In response, I had a very good discussion with Bob over on Facebook. (Follow this link to view the discussion.)
Bob made some very good points. For example, he said:
I think that it is tempting to read the early chapters of Acts and imagine what community really looks like. Yet I imagine that all present did not experience community in the ways that we think. Sometimes community comes in strange places as we get to know the people that we work with and live close to. And sometimes we are able to share our lives and our souls with kindred spirits.
This is a great point! While Luke gives us a good description of the community that the early church shared, we should not misread what Luke says. Obviously, even that early community in Christ was not perfect. While Ananias and Sapphira (Acts 5:1-10) were probably extreme examples, we can know that there were problems among this early group of believers. Why? Because they were human. They were not perfect; therefore, the community that they shared with one another was not perfect.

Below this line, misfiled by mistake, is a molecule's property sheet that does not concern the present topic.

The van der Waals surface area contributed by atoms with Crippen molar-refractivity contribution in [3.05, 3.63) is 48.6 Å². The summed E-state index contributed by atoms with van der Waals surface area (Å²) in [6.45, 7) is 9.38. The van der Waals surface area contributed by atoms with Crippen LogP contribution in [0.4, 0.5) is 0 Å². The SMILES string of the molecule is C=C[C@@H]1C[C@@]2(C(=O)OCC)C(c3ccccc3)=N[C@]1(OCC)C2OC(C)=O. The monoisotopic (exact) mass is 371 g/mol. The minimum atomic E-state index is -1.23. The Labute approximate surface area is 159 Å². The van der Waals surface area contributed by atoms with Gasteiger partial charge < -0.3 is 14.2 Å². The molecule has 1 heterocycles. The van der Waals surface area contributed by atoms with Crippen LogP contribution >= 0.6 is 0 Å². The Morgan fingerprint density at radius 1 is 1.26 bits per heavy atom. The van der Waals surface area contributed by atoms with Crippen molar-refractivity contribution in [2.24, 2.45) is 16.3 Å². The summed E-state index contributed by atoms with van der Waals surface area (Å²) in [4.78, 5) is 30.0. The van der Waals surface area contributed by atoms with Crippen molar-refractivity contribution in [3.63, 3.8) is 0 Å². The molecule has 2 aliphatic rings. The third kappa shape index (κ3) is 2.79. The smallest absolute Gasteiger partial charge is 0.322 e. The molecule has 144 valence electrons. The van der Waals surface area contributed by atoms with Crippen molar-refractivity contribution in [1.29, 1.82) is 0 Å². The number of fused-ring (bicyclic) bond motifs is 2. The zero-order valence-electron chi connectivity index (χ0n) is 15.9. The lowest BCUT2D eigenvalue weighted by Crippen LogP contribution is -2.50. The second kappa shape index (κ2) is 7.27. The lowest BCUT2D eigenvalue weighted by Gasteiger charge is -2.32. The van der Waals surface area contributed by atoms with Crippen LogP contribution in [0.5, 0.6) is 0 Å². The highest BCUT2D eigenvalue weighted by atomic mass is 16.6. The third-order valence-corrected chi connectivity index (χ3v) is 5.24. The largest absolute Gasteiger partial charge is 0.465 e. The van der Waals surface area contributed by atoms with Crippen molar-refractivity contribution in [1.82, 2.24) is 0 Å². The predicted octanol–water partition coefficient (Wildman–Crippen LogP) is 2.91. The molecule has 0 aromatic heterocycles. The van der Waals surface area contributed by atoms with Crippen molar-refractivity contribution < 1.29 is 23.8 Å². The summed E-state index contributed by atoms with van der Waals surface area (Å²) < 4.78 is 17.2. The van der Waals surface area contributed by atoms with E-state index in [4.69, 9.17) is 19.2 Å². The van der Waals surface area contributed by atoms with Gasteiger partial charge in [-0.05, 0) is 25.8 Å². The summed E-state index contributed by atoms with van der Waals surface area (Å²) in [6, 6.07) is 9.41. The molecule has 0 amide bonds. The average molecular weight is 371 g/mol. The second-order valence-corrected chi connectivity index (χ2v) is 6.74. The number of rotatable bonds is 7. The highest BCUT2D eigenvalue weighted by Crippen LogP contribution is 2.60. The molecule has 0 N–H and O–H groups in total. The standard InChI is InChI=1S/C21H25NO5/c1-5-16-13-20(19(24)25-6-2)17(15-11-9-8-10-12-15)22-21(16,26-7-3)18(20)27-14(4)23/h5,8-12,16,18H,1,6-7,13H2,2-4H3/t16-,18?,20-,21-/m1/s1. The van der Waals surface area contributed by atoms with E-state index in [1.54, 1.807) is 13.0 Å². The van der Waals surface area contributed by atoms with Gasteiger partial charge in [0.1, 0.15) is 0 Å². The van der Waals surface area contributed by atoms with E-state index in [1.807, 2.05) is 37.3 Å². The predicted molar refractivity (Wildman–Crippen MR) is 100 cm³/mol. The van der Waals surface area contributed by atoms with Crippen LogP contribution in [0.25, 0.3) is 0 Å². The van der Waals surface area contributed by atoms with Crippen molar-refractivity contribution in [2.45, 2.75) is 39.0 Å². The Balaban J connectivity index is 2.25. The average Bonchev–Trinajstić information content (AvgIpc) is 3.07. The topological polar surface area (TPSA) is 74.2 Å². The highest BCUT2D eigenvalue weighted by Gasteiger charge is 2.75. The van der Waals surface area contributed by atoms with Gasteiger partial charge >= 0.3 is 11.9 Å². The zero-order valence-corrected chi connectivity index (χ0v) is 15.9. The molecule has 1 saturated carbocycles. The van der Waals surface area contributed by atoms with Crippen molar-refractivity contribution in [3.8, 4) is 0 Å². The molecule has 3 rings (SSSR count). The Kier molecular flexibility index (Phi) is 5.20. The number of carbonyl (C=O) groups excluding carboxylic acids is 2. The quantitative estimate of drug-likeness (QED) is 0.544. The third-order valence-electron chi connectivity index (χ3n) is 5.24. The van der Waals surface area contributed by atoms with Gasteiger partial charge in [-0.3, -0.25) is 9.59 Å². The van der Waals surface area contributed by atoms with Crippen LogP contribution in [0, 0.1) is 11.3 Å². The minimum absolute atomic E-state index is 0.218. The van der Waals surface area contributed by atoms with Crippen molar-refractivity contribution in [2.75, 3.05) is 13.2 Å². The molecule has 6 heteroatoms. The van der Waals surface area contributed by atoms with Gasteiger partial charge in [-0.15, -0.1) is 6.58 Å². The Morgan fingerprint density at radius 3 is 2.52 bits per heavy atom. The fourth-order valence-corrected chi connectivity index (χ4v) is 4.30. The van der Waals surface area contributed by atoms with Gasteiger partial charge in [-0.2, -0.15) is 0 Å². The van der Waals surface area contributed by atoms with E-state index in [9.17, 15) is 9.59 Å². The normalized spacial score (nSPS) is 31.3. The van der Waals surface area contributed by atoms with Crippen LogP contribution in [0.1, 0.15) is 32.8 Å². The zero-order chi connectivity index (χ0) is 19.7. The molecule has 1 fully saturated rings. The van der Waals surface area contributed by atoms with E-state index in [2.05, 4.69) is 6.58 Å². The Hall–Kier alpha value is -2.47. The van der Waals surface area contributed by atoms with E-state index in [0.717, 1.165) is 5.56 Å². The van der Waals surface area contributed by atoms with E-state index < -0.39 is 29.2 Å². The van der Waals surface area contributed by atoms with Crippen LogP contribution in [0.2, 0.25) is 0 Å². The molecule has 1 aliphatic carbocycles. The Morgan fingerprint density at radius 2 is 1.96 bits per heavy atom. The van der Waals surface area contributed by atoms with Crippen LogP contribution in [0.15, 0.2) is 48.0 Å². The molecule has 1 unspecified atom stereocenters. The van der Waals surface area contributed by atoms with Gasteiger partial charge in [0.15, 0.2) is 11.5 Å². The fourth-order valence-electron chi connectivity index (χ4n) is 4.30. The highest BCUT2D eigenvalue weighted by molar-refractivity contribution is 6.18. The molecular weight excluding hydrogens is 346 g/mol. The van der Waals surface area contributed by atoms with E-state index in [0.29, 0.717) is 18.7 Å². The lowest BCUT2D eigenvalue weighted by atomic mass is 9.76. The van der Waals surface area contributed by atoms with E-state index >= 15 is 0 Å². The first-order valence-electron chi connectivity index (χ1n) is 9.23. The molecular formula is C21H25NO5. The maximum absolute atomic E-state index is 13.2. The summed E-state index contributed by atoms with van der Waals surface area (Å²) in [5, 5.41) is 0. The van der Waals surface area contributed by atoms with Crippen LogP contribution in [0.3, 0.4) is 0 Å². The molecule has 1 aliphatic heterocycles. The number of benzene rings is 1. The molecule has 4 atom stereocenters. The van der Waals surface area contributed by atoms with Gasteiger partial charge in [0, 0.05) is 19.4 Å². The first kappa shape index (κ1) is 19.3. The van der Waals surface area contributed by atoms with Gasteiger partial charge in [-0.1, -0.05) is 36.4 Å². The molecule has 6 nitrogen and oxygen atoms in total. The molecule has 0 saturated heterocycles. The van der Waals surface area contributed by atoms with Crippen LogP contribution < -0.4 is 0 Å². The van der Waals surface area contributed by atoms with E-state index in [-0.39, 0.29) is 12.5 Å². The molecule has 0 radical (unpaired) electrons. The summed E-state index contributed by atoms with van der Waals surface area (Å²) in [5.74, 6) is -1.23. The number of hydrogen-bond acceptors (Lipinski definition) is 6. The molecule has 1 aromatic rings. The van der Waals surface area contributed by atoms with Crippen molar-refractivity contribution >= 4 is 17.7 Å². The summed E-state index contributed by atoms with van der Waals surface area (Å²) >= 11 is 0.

Of course, as Bonhoeffer said (and as I quoted in my recent post “The Church: Not an ideal but a divine reality“), it is in this imperfect community that we discover God’s grace and that we learn what true sharing is all about.
We share our lives with one another – in spite of our imperfection and in spite of the imperfect way that we relate to one another because of those imperfections. Then, we help one another – mutually – to grow together in maturity in Jesus Christ. He is our goal as well as the only way to reach that goal.
In Acts 2, Luke provides a good example of what Jesus Christ did among one group of believers as they submitted themselves to him. Was it perfect? No.
In the same way, the Holy Spirit will mold us into a community in Jesus Christ as we submit ourselves to him, in spite of our imperfections – individually and corporately.
We never wait for perfection (from ourselves or others or our group) before we share our lives with one another.